Quelling anxieties with research

Emma Jerzyk
January 1, 2017
Map of tourism prevalence in Africa

There is always a very loaded anxiety before traveling. I’m spending a month traveling through Spain, Tunisia, and Morocco prior to starting the program. Upon talking about my travel plans with friends and family, I get a lot of questions like: “Where are you going? How will you get from place to place? What will you do when you’re there? What research have you done about each of the locations? What kinds of shoes will you wear? Who will you meet while you’re there? What is the first thing you will do when you get there? Are you scared?” It’s … overwhelming. Honestly, I think other people have given me more anxiety about my travel plans than naturally occurs when I think about my travel.

As far as I was concerned, when I stepped into the security line and away from my parents, all I was doing was getting ready to go sit at a gate. And after I sat at the gate, I would go step on a plane. And after that plane landed, I would step into another gate. Then I would get my bags; then I’d buy a bus ticket; then I’d step on the bus; then I’d step off the bus; then I’d walk to my hostel; then I’d check in. All this doesn’t entail a great deal of bravery, in my opinion. But by the time I arrived at my hostel in Valencia, Spain, after 20 long hours of travel, all these questions were weighing on me. It was eight o’clock, and I had hiked my 40-pound pack halfway across the city from the bus station in the dark, and I was in a tiny bed in a tiny room with five other people. Why did I do this? Why didn’t I decide to travel to fewer cities in a smaller amount of time and stay in a hotel, where I could have some alone time? I was more or less having a toddler tantrum — I was tired, and this was harder than I expected. I went to bed.

I woke up the next morning (after sleeping for about 11 hours), and I had breakfast, and I took a shower, and I walked outside. And I remembered why I did this. The hostel is about a block away from el Catedral de Valencia, so I walked out to the plaza it overlooks and sat and read the New York Times. I just spent the last year serving as editor-in-chief of my school’s newspaper, which entailed about 80 hours of work (on top of my classes) and a great deal of stress. Being able to wake up, walk out onto a beautiful plaza, and read the paper was quite a luxury.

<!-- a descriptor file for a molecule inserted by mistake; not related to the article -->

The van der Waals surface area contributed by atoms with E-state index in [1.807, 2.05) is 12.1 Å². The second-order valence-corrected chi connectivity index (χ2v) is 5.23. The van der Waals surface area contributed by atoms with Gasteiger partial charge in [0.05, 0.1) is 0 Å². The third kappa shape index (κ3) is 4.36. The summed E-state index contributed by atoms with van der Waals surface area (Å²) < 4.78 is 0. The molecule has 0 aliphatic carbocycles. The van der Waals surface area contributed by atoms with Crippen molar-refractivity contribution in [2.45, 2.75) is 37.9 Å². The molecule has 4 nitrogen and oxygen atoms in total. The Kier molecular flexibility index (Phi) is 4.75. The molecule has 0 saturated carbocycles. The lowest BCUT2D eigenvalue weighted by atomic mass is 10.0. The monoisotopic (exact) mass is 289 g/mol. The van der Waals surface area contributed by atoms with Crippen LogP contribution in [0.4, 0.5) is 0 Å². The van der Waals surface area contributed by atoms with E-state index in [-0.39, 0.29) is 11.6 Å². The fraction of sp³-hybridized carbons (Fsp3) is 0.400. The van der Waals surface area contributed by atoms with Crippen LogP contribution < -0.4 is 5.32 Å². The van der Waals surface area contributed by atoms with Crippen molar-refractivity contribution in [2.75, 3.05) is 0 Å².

Feeling excited by my newfound free time, I decided to do a little research and learn about where Morocco stands with regard to other African countries when it comes to tourism. It turns out that Morocco is pretty significantly outpaced in terms of international entrants per capita by several sub-Saharan countries (Namibia, Swaziland, and Botswana) and Tunisia. That said, in terms of the raw number of international entrants, Morocco tops the list for Africa (just recently outstripping Egypt, likely due to the Arab spring). Check out the interactive map I made about tourism in Africa!

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Emma Jerzyk

<p>Hi there, I&rsquo;m Emma, and I&rsquo;m from Hinsdale, IL. I&rsquo;m a senior at Brown University studying computer science and Middle Eastern studies. No, you are not the first person to tell me I should work for the CIA. I like stories, and I like data. I like combining them even more. Follow my blog for an in-depth look at Moroccan culture!</p>

2017 Spring
Home University:
Brown University
Computer Science
Middle Eastern Studies
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